Star Wars Movies Won't Hit Disney Streaming Right Away

Star Wars Movies Won't Hit Disney Streaming Right Away

Star Wars Movies Won't Hit Disney Streaming Right Away

Disney executive Ricky Strauss has been given creative oversight over the company's future streaming service that has been nicknamed "Disneyflix".

The first live-action Star Wars series, little is known about Favreau's project. Also, tv show spinoffs for Lady and The Tramp, Monsters Inc.

The majority of the 30-minute Q&A session was about Disney's new streaming service which is set to compete with Netflix.

Disney Chairman Bob Iger announced the release date - which is almost 40 years to the day that Star Wars: A New Hope hit theaters in 1977 - at a shareholder meeting Thursday. And if that's the case, then Avengers: Infinity War and Black Panther will also be on the streaming service through all of 2019 as well. It is on the verge of gaining new film, television and worldwide properties in a $71 billion purchase of assets from Twenty-First Century Fox Inc (FOXA.O). The lower price point reflects Disney's strategic decision to offer less overall content than its red-lettered competitor, although, unlike Netflix, all the content appearing on the new service will carry Disney's in-house development DNA.

Disney will eventually get the rights back for the Star Wars movies, and they really won't even need them right away. This implies as more movies and TV shows join the service, the price will go up.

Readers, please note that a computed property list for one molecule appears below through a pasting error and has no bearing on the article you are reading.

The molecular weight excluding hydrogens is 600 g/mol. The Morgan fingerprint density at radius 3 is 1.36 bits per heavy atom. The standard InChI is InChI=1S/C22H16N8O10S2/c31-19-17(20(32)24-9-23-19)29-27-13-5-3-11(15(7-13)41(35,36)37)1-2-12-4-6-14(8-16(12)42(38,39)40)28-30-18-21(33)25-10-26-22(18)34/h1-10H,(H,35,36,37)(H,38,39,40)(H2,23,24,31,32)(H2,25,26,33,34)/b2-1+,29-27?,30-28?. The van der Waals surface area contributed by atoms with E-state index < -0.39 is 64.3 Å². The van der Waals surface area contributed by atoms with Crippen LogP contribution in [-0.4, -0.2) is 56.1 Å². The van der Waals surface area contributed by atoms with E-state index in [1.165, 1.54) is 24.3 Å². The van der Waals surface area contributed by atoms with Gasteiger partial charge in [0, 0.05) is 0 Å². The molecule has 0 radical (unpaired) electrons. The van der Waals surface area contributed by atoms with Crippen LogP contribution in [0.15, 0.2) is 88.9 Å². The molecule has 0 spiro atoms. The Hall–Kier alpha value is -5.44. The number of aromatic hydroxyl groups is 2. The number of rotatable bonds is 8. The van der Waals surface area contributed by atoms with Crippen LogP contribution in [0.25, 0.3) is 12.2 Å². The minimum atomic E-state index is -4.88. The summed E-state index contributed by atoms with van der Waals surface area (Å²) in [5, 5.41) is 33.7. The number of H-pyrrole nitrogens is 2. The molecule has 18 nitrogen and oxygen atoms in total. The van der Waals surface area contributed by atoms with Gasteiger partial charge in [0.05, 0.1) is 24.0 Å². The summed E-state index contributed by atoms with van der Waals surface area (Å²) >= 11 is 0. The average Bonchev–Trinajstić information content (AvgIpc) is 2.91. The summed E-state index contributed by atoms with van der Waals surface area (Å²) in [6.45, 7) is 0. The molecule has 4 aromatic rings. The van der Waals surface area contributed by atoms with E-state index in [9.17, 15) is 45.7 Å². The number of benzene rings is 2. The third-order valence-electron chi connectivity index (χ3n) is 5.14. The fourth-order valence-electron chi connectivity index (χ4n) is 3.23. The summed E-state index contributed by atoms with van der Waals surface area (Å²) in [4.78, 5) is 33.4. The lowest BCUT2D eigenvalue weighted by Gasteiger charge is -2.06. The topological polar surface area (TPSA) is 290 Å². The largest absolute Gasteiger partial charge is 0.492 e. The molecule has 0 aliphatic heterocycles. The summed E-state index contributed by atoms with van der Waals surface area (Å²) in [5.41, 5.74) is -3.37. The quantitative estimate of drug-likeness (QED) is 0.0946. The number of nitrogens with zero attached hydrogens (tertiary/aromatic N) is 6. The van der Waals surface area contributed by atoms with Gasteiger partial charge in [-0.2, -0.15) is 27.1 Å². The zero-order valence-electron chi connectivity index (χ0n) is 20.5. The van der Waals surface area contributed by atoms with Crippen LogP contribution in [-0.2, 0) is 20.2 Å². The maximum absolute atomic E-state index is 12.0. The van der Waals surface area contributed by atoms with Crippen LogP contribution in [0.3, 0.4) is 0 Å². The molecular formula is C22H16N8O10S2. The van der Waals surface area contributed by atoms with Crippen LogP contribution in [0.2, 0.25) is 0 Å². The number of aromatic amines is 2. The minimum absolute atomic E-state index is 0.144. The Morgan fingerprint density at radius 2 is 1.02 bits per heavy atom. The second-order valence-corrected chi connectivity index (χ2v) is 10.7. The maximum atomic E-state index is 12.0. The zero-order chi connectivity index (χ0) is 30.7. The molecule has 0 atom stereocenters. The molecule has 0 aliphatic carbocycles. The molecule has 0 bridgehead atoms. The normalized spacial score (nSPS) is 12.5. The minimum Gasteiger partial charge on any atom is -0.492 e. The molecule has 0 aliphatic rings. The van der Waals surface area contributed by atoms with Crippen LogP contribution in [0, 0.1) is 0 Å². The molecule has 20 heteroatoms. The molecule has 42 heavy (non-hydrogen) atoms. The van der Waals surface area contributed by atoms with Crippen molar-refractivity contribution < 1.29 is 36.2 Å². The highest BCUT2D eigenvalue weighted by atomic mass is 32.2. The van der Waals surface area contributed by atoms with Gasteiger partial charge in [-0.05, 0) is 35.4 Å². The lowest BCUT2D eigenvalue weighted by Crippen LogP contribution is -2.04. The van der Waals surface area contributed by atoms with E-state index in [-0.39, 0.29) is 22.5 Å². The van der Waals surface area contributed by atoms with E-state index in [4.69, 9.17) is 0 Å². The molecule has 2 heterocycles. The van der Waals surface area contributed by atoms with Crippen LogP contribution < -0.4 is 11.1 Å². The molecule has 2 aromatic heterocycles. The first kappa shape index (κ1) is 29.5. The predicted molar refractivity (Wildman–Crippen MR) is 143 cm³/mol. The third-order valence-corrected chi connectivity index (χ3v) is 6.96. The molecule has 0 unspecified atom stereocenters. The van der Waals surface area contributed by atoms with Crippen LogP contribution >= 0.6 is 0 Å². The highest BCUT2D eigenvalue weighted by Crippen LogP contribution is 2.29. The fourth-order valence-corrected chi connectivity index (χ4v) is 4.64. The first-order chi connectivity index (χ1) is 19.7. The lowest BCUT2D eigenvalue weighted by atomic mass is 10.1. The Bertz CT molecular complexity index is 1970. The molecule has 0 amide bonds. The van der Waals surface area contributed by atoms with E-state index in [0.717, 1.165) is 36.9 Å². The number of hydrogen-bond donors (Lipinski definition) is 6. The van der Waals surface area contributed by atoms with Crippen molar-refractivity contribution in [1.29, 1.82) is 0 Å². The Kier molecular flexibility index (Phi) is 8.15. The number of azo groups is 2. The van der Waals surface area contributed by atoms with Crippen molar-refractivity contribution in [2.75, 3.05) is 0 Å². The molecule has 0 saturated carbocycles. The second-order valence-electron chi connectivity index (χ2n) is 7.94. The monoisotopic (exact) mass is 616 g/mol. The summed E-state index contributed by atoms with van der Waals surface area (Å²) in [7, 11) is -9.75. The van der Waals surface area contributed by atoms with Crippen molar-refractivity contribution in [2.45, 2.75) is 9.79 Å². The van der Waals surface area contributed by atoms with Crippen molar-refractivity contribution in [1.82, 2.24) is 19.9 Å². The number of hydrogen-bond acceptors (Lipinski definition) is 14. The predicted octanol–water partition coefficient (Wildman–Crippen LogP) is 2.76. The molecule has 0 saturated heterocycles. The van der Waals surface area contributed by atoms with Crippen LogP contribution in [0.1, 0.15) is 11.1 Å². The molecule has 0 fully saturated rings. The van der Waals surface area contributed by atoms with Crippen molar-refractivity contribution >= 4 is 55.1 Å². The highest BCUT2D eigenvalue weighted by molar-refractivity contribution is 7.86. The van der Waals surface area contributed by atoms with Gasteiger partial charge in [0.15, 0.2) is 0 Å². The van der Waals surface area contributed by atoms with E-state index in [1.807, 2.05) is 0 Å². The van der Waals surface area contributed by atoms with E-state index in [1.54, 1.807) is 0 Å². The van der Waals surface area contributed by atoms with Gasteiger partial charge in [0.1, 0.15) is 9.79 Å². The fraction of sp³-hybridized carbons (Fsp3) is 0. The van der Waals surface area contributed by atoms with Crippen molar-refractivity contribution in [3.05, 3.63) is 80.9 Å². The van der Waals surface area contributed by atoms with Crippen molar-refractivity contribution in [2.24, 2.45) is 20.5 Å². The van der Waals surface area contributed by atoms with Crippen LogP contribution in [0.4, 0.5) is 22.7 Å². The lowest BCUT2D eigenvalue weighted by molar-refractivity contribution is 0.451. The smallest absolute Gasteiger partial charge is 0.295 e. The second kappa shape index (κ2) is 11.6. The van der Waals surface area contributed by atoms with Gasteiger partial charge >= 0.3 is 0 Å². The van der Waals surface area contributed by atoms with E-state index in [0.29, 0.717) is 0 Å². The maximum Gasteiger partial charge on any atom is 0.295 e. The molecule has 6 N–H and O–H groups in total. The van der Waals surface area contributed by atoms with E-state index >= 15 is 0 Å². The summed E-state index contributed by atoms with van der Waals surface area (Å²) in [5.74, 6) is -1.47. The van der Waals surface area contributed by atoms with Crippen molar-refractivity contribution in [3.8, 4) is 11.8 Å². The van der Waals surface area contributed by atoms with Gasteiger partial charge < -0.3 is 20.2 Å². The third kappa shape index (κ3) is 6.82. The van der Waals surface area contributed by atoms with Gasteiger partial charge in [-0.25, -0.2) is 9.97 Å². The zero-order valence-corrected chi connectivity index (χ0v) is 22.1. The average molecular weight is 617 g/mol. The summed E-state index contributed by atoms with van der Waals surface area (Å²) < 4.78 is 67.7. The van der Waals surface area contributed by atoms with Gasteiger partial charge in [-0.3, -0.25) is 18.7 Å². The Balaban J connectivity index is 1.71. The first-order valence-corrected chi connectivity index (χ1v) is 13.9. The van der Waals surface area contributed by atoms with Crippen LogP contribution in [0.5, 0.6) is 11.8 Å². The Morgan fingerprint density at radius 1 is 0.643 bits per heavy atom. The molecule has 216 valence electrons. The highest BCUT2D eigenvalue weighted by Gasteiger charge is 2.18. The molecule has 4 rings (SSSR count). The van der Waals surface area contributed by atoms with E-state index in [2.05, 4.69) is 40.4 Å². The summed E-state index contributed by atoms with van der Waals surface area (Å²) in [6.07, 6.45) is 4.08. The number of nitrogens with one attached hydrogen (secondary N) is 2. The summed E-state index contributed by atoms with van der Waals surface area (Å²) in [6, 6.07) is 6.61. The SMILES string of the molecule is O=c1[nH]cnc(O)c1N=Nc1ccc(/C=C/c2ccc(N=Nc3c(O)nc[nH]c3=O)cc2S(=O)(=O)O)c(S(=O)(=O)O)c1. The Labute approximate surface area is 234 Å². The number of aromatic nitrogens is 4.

Earlier today saw Disney CEO Bob Iger take part in a quarterly earnings call where he discussed the X-Men and Fantastic Four at Marvel. People around Hollywood are calling it DisneyFlix, but that's not official.

Iger told analysts in the Q&A session following the results announcement that Disney would "walk before we run" in terms of building content for the service and added that the Disney OTT offering would "not have anything close to the volume that Netflix has".

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It wasn't too many years ago when Disney said there was nothing to worry from companies like Netflix and that they'd continue to focus on their broadcast and cable deals.

There's no way Disney's streaming service won't experience a few hiccups upon launch, but as long as it has the company's biggest blockbuster titles on there, subscribers will flock to it. Can they make it work?

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